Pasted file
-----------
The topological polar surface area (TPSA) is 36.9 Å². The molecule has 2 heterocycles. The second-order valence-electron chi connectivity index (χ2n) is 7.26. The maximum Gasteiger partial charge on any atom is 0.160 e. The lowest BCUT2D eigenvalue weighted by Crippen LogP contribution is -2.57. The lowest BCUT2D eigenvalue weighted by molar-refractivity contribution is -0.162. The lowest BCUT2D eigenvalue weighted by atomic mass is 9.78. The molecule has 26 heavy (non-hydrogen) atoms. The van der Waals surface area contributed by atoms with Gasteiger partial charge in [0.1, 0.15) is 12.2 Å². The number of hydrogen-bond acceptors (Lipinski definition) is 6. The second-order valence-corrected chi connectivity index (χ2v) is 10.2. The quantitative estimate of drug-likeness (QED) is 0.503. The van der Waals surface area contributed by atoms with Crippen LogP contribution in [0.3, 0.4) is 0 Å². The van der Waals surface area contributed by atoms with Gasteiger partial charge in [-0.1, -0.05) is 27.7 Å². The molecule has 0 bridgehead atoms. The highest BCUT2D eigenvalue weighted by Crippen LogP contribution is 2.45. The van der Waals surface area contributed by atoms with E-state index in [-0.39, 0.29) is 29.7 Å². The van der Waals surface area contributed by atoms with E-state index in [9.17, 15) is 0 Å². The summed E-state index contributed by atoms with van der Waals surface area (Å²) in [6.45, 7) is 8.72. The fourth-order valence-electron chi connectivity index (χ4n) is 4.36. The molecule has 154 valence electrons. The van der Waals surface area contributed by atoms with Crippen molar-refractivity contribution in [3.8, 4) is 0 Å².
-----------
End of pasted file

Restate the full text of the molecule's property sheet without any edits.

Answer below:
The topological polar surface area (TPSA) is 36.9 Å². The molecule has 2 heterocycles. The second-order valence-electron chi connectivity index (χ2n) is 7.26. The maximum Gasteiger partial charge on any atom is 0.160 e. The lowest BCUT2D eigenvalue weighted by Crippen LogP contribution is -2.57. The lowest BCUT2D eigenvalue weighted by molar-refractivity contribution is -0.162. The lowest BCUT2D eigenvalue weighted by atomic mass is 9.78. The molecule has 26 heavy (non-hydrogen) atoms. The van der Waals surface area contributed by atoms with Gasteiger partial charge in [0.1, 0.15) is 12.2 Å². The number of hydrogen-bond acceptors (Lipinski definition) is 6. The second-order valence-corrected chi connectivity index (χ2v) is 10.2. The quantitative estimate of drug-likeness (QED) is 0.503. The van der Waals surface area contributed by atoms with Crippen LogP contribution in [0.3, 0.4) is 0 Å². The van der Waals surface area contributed by atoms with Gasteiger partial charge in [-0.1, -0.05) is 27.7 Å². The molecule has 0 bridgehead atoms. The highest BCUT2D eigenvalue weighted by Crippen LogP contribution is 2.45. The van der Waals surface area contributed by atoms with E-state index in [-0.39, 0.29) is 29.7 Å². The van der Waals surface area contributed by atoms with E-state index in [9.17, 15) is 0 Å². The summed E-state index contributed by atoms with van der Waals surface area (Å²) in [6.45, 7) is 8.72. The fourth-order valence-electron chi connectivity index (χ4n) is 4.36. The molecule has 154 valence electrons. The van der Waals surface area contributed by atoms with Crippen molar-refractivity contribution in [3.8, 4) is 0 Å².